Welo shared stories of her collegiate life in the Philippines compared to her life in Portland. I got a glimpse of her approach to parenting, which can be both challenging and rewarding. Energetic and enthusiastic, Welo and I had an enthralling conversation over dinner. Meeting all of the questions with sharp detail and excitement, Welo is articulate and gracefully spoken. Insightfully, Welo offered how she connects her migration story as one of home and heart -- embracing the idea that home is anywhere in the world. She hopes to represent the ways in which diaspora affect a lot of Filipinos, by pointing out that her new home is here with chosen family but her roots remain deeply tied to the motherland.

Patricia Lim-Pardo

“In the first grade, I was playing with one of my classmates and we started talking about our favorite foods.  I told her mine was longganisa and began to explain that it was Filipino sausage with a unique red coloring.  Before I could say anything, my classmate gave me a disgusted look and told me I was weird for eating raw meat, and ran away.  That was the day I realized that not everyone eats Filipino food”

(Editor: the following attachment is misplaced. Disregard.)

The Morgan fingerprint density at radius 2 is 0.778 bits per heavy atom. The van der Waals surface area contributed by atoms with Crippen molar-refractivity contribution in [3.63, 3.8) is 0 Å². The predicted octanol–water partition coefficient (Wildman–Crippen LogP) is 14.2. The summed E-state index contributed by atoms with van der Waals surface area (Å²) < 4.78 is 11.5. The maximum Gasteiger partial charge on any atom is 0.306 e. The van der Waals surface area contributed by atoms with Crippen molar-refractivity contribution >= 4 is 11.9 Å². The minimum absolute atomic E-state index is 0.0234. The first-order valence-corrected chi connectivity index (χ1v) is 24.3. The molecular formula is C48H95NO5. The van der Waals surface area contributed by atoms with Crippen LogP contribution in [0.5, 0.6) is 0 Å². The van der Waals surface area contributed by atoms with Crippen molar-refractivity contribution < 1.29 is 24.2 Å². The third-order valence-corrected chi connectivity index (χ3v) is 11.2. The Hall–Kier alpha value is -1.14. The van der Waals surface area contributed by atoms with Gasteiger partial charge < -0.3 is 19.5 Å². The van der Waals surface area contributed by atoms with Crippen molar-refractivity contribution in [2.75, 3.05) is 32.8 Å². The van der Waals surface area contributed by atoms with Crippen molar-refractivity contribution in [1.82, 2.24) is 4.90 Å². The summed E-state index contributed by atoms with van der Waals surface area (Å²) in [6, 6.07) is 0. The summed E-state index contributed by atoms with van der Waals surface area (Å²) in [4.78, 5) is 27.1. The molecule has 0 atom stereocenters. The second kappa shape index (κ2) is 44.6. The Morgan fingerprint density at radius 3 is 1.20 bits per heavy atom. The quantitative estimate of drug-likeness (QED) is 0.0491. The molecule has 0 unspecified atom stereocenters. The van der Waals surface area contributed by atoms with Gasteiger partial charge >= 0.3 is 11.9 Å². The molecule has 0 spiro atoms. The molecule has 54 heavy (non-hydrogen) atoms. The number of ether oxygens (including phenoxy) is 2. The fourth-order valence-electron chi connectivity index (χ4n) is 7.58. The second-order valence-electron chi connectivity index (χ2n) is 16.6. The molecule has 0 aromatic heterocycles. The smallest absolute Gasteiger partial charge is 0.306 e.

We met Patricia  at Portland’s Central Library. The place was familiar to her as she recalls, with a slight smile, the memories of her childhood when she was able to reflect as she witnessed the convergence of people from different backgrounds all coming together for the sole purpose of books, which made her happy as a child.

When she was asked why her family came to the United States, she surmised that her parents really wanted her to be a U.S. citizen, and this status comes with great pride. We exchanged stories and experiences as Filipinos living in America and how often times it leads to moments of thought about identity and communities in which we belong to. Moments in the hyphen between Filipino - American.